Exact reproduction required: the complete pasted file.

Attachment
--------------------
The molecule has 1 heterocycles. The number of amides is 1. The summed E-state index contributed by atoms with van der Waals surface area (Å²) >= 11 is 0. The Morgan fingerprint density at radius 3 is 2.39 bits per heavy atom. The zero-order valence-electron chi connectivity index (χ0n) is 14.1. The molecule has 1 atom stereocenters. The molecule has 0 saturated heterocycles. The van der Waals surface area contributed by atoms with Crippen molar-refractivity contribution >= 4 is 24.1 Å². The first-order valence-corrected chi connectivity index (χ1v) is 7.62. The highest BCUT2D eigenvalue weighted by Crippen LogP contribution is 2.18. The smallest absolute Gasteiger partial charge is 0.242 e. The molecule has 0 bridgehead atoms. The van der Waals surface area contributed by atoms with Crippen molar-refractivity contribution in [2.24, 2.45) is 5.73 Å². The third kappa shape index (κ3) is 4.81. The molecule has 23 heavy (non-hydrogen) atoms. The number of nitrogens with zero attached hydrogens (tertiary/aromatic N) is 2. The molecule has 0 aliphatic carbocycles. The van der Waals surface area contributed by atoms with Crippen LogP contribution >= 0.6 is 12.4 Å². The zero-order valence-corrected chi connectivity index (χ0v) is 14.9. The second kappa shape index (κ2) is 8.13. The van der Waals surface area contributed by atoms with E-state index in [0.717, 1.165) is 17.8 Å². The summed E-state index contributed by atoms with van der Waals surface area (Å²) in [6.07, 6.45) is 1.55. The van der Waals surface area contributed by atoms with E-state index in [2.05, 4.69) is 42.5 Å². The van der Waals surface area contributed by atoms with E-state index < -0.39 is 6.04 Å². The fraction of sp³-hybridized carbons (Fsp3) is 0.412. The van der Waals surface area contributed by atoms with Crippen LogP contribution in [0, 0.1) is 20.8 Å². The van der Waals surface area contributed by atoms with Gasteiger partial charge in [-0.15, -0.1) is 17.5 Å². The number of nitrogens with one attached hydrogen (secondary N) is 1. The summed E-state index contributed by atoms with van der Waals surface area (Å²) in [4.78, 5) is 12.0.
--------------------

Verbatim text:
The molecule has 1 heterocycles. The number of amides is 1. The summed E-state index contributed by atoms with van der Waals surface area (Å²) >= 11 is 0. The Morgan fingerprint density at radius 3 is 2.39 bits per heavy atom. The zero-order valence-electron chi connectivity index (χ0n) is 14.1. The molecule has 1 atom stereocenters. The molecule has 0 saturated heterocycles. The van der Waals surface area contributed by atoms with Crippen molar-refractivity contribution >= 4 is 24.1 Å². The first-order valence-corrected chi connectivity index (χ1v) is 7.62. The highest BCUT2D eigenvalue weighted by Crippen LogP contribution is 2.18. The smallest absolute Gasteiger partial charge is 0.242 e. The molecule has 0 bridgehead atoms. The van der Waals surface area contributed by atoms with Crippen molar-refractivity contribution in [2.24, 2.45) is 5.73 Å². The third kappa shape index (κ3) is 4.81. The molecule has 23 heavy (non-hydrogen) atoms. The number of nitrogens with zero attached hydrogens (tertiary/aromatic N) is 2. The molecule has 0 aliphatic carbocycles. The van der Waals surface area contributed by atoms with Crippen LogP contribution >= 0.6 is 12.4 Å². The zero-order valence-corrected chi connectivity index (χ0v) is 14.9. The second kappa shape index (κ2) is 8.13. The van der Waals surface area contributed by atoms with E-state index in [0.717, 1.165) is 17.8 Å². The summed E-state index contributed by atoms with van der Waals surface area (Å²) in [6.07, 6.45) is 1.55. The van der Waals surface area contributed by atoms with E-state index in [2.05, 4.69) is 42.5 Å². The van der Waals surface area contributed by atoms with E-state index < -0.39 is 6.04 Å². The fraction of sp³-hybridized carbons (Fsp3) is 0.412. The van der Waals surface area contributed by atoms with Crippen LogP contribution in [0, 0.1) is 20.8 Å². The van der Waals surface area contributed by atoms with Gasteiger partial charge in [-0.15, -0.1) is 17.5 Å². The number of nitrogens with one attached hydrogen (secondary N) is 1. The summed E-state index contributed by atoms with van der Waals surface area (Å²) in [4.78, 5) is 12.0.